A PARAGRAPH is made up of at least two sentences that are logically connected. (Exception: in newspaper writing, a paragraph is often a single sentence.) Separate your paragraphs with a space between them or by INDENTING (starting the first sentence 1.3 cm or 0.5 inches from the left margin).

 

 

SECTION 2*

AGREEMENT. Don’t mix present and past tense verbs in a sentence or question (although these can be mixed with –ing verbs or infinitives). Nouns must agree with the verbs in a sentence (be careful if you use “and”!). Your pronouns must also agree with the subject (and each other) unless it is clear why they don’t. e.g., After they lost, Al and Bill sat thinking and watching. NOT: After he loses, Al and Bill sat thinking and watched. He was a handsome man and loving dad, and he spoke Thai. (NOT: He was a handsome man, loving dad, and spoke Thai. –WAS must agree with man, dad and spoke—but it doesn’t!) I sat at the table and looked at a book. (OR)  I sat at the table to look at a book. (NOT: I sit and looked at the book.) Tom sat at the table by his bed. (NOT: Tom sat at the table by her bedunless the reader knows who Tom is with!) Tom sat at the table by our window. (only OK if reader knows the window is yours or “yours and Tom’s”)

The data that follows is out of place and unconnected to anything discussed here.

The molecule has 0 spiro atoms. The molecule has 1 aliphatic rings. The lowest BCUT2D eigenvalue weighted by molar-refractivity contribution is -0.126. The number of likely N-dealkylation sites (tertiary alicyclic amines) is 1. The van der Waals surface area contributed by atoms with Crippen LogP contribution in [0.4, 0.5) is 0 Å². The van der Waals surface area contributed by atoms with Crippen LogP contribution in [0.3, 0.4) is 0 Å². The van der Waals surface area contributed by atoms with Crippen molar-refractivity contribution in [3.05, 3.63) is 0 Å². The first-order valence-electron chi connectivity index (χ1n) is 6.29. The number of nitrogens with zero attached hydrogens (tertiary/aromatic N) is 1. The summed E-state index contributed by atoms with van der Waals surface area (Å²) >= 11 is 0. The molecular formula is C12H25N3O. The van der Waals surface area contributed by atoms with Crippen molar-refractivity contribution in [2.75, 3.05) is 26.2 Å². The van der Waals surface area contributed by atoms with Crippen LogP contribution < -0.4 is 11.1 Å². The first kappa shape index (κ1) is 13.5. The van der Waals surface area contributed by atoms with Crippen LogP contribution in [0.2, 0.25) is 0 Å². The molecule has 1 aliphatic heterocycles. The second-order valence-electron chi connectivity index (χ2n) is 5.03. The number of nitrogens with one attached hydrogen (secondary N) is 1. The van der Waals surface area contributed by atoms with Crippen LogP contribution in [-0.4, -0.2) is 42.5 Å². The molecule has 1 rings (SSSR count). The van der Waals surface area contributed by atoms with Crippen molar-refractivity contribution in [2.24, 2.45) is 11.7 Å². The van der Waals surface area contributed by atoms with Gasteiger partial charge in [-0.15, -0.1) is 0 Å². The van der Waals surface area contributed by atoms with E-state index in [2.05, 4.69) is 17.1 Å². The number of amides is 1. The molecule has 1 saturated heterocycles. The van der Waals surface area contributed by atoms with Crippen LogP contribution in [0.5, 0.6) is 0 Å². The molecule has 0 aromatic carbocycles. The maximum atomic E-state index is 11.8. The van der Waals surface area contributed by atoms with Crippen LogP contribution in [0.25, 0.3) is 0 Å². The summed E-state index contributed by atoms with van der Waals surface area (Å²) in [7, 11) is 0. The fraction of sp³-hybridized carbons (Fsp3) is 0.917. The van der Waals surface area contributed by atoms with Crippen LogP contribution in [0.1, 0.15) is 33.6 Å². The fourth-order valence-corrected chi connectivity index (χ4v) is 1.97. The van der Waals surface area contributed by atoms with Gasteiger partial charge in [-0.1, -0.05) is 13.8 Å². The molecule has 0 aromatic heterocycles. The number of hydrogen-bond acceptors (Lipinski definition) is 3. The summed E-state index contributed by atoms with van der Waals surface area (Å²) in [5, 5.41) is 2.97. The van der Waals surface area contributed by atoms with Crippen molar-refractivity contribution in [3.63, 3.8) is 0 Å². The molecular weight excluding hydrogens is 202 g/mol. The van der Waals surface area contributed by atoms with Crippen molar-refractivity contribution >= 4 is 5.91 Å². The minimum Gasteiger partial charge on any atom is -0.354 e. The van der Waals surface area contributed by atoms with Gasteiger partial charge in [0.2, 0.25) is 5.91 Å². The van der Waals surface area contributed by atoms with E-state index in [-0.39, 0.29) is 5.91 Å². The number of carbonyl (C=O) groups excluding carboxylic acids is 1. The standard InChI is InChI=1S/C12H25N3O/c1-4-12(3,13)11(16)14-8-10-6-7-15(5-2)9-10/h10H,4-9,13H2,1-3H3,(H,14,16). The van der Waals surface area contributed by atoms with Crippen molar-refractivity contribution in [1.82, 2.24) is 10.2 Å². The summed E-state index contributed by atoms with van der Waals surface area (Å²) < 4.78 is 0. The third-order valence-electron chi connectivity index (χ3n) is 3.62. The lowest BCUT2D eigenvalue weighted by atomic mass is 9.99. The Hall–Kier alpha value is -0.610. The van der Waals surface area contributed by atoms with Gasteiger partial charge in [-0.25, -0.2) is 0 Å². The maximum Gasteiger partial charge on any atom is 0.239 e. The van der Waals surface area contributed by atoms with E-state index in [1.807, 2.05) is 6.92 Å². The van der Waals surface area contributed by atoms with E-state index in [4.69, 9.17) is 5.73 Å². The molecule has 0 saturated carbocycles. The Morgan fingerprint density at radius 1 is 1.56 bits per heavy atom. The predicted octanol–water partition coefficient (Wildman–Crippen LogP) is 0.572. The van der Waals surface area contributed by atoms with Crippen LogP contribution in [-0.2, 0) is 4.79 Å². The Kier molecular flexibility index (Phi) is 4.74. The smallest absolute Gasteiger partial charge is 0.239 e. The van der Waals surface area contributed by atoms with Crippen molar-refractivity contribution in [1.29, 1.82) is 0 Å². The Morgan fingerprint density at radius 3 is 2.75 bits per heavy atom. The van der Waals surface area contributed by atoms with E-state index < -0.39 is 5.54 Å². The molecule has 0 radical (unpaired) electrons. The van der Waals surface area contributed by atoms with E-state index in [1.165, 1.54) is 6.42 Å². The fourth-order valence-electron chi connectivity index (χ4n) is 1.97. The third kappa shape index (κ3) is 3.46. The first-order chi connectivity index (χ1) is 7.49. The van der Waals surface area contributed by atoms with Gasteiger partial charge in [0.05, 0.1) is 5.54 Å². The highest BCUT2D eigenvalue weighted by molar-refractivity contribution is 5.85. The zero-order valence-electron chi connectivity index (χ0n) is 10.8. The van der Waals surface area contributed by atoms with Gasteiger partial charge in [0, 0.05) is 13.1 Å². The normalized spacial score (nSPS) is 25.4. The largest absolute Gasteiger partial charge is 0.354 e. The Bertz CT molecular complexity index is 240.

■ Since “our” is plural, the noun after it should usually be plural unless it is shared by the people “our” refers to. e.g., Not “our life” but “our lives;” “our home” means that the essay is about you and the others who live there—otherwise use “our homes.” Note: many contemporary writers ignore this rule.

■ A Pronoun refers to what was just before it (whether before a comma, colon, semi-colon or period). e.g., I had a party. It was fun. There was a table; it had a cake. It was not big. THIS MEANS that the party was fun, the table had a cake, and the cake was not big; but your reader may wonder if you meant that the party or the table was not big, so avoid too many pronouns!

 

THE FUTURE AND PAST

LATER means “after the time clearly stated,” not simply “in the future.” Fred graduates this June and I will graduate two years later (i.e., two year after Fred). My friend is in college now. I will go two years later (i.e., I will go two years from now).  Two years later I will go to graduate school. This sentence can NOT start an essay since the present perspective is not stated. Instead, write “I will go… two years from now” or “I will go… in two years.”